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How one vote separated whether some pregnant teens can get medical care

Posted at 5:38 PM, Jan 31, 2019

INDIANAPOLIS — One vote separated the life of a divisive proposal that would give 16- and 17-year-old pregnant girls the authority to make their own decisions about their care.

A pregnant 16- or 17-year-old girl would no longer need a parent or guardian’s permission to get medical care related to their pregnancy, if Senate Bill 352 passes. Sen. Jean Leising, R-Rushville, said it would help fix a “growing problem” in Indiana. The bill would allow the teenager to receive pre-natal, labor or postpartum care (up to 60 days) even if they did not have a guardian with them.

If a teenager goes to a hospital with an emergency related to her pregnancy, or is in immediate labor, she will get care whether her guardian is there to consent or not. But it’s the non-emergency care for which hospitals need a guardian’s consent.

“A parent has to come and consent for her to get an epidural, or any type of routine care,” said Dr. Mary Pell Abernathy, an IU Health doctor who specializes in maternal and fetal medicine. Abernathy spoke out in favor of the bill in a committee hearing.

The bill failed in the Senate, 24-25. But since 26 senators did not vote against the bill, it is not technically considered “dead.” It can be brought up again in this session.

Leising said the bill would help improve Indiana’s infant mortality rate, which was seventh-worst in the country in 2017. She said there are about 1,000 deliveries each year from 16- or 17-year-old girls.

Abernathy said getting the teenagers into care earlier, before there is an emergency, can help prevent tragic circumstances.

“We know that in this age category, we have higher complications with low birth weight, with prematurity, and the infant death rate,” Abernathy said. “We're trying to identify those earlier in pregnancy. Right now, that's not an emergency and so a teen couldn't give consent for that care."

Sen. Liz Brown, R-Fort Wayne, said the bill wouldn’t necessarily do anything for the infant mortality rate. She spoke out against the bill Tuesday afternoon.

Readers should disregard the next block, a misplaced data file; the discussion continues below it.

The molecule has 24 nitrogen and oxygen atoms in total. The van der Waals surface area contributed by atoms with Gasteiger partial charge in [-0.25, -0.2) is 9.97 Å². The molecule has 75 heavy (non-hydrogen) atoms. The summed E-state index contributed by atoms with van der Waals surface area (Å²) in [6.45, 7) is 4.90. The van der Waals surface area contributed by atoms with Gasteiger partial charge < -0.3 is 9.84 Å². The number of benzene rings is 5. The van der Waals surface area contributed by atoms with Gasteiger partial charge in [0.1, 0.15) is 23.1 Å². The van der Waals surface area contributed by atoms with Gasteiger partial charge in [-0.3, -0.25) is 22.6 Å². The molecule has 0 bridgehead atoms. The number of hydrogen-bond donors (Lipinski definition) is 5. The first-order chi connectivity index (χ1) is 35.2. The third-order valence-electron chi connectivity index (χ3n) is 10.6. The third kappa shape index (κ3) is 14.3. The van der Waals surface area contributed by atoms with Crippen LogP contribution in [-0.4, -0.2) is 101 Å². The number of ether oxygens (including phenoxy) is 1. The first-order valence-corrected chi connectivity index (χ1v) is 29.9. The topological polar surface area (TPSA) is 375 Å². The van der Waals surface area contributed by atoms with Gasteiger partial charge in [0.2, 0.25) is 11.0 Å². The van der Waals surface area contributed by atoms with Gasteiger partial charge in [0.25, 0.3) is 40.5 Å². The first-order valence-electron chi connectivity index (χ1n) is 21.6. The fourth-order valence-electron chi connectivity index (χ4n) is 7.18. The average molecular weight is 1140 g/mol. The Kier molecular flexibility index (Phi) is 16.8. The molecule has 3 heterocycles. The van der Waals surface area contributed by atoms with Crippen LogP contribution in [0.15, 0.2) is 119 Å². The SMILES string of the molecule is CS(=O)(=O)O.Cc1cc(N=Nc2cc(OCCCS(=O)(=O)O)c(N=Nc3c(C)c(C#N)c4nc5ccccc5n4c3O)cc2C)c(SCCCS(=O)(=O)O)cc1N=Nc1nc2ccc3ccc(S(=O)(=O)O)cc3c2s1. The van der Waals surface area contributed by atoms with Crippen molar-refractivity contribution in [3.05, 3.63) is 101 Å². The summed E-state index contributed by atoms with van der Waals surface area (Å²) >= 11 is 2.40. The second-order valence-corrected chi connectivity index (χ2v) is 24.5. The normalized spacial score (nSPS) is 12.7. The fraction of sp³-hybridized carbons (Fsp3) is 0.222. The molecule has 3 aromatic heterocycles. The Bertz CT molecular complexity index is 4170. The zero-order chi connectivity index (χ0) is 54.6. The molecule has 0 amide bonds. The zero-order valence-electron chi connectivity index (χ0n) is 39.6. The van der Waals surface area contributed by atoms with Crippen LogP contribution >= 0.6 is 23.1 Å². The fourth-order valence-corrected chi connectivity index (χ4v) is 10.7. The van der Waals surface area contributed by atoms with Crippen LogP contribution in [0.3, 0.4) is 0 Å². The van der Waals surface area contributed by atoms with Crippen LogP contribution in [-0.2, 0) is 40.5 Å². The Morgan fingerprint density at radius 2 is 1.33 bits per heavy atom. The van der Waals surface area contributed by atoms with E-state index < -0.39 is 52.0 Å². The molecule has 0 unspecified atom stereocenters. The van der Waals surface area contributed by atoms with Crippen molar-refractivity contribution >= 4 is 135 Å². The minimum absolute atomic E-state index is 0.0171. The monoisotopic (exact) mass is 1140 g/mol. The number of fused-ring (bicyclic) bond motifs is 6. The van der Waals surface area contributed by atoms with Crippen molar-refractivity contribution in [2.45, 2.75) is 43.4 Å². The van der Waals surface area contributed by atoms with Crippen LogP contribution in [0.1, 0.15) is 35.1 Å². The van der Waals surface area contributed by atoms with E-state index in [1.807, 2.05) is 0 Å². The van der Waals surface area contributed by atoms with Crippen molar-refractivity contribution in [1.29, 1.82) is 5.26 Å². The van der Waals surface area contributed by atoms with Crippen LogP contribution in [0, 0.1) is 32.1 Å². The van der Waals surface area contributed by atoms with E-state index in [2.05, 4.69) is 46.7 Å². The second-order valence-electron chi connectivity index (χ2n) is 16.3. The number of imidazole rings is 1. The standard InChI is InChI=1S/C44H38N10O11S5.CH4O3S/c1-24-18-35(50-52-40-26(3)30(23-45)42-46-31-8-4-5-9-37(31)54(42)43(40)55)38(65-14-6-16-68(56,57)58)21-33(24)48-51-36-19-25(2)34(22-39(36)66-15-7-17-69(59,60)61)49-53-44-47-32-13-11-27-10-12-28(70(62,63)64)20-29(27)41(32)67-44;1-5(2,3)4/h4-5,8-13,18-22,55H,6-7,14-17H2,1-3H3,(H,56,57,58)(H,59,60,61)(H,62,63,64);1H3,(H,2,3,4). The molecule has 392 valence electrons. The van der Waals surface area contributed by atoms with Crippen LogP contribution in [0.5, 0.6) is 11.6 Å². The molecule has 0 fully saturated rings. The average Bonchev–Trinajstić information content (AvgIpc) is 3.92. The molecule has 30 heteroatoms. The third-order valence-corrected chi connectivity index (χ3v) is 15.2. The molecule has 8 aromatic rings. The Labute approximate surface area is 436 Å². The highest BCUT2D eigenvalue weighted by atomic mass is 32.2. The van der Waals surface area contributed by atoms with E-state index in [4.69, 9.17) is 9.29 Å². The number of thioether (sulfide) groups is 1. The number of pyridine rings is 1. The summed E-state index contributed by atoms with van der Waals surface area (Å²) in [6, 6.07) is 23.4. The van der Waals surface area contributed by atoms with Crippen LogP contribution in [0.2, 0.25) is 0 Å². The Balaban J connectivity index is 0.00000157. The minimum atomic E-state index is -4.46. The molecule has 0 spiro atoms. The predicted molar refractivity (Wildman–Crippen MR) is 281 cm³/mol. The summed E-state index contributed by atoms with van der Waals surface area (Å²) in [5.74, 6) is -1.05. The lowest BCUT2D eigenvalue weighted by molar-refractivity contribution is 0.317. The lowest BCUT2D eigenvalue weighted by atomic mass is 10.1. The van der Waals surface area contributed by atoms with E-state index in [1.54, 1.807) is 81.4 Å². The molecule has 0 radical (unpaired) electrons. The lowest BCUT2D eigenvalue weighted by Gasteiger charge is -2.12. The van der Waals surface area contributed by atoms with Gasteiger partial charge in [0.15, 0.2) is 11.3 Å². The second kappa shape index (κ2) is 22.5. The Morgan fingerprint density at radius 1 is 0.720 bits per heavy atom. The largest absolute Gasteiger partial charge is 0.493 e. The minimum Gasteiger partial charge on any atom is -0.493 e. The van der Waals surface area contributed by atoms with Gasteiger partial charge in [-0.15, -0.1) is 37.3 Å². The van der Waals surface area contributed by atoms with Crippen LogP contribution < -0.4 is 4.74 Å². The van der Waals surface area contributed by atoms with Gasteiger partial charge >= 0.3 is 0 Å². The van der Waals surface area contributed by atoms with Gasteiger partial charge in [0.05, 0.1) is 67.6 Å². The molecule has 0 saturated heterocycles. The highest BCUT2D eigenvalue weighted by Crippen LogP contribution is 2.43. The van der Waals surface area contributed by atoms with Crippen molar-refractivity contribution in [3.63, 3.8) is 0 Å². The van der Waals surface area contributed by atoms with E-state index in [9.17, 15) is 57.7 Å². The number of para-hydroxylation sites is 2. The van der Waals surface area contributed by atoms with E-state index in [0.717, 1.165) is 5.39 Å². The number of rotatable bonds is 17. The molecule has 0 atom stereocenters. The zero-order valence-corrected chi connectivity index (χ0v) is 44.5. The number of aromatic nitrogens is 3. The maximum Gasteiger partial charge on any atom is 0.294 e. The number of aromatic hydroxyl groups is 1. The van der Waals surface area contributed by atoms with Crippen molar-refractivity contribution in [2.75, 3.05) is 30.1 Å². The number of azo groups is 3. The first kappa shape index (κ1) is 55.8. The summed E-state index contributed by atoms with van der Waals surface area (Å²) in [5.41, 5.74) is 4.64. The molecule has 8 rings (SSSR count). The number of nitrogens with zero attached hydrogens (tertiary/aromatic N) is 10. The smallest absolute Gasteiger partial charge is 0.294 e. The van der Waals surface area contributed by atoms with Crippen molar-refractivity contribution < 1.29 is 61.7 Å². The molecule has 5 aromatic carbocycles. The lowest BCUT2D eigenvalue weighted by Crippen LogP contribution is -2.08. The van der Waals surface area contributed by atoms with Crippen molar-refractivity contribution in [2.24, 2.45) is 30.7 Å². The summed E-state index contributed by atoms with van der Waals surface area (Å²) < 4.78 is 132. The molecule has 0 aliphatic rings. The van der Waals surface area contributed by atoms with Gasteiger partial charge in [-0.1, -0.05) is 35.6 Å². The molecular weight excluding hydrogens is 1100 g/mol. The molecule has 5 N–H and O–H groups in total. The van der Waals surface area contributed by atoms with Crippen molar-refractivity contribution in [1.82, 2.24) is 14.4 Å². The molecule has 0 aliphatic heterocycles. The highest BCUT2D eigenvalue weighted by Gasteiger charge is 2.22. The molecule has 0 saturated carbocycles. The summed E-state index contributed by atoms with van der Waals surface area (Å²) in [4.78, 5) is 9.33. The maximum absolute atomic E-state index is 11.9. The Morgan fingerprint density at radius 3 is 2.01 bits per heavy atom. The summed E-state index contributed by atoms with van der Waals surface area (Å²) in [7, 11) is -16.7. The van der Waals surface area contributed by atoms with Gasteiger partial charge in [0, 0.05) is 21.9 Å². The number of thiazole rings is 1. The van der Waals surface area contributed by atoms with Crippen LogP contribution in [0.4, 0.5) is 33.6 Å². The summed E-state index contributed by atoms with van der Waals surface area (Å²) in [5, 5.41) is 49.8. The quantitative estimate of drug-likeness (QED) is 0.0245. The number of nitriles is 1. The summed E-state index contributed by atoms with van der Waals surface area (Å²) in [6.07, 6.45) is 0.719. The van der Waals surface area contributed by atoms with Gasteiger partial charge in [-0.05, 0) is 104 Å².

“What [the bill] does, is it takes away the parent’s right to be involved in their 16- to 18-year-old’s pregnancy,” Brown said. “It takes away the parent’s consent. That’s all this bill does. … You may have driven your daughter to school, you may have coached her in soccer since she was in fifth grade, or driven her to dance. You may have kissed her goodnight and you may have taken pictures of her prom. But if she becomes pregnant between the ages of 16 and 18, and this bill passes, then you’re not going to be allowed to be involved with that.”

Leising fought back against Brown’s comments, saying there’s nothing that would prohibit a pregnant teenager from bringing their mother or grandmother to their doctor’s appointment.

“What this does is allows a physician to provide the kind of treatment they would provide if they came with a parent,” Leising said. “I don’t see, in any way, this takes away any parent’s right. A parent that’s engaged with their child is certainly going to be making sure they have appropriate prenatal care, care in delivery and post care.”

Under current law, once the teenager gives birth, she becomes the parent of consent for the infant, which creates a strange loophole, Abernathy said. The teenager still wouldn’t be able to provide consent for her own postpartum care.

“You’re allowing her to consent for this infant, but she can’t consent for her own care,” Abernathy said. “That’s where we’re just trying to correct that situation.”

Leising said the bill was brought to her by the Indiana State Medical Association, the largest physician organization in Indiana. The physicians were concerned about the issue of pregnant teenagers not getting the care they need, she said.

The bill does not allow for an abortion or a Physician Orders for Scope of Treatment (POST) Form.

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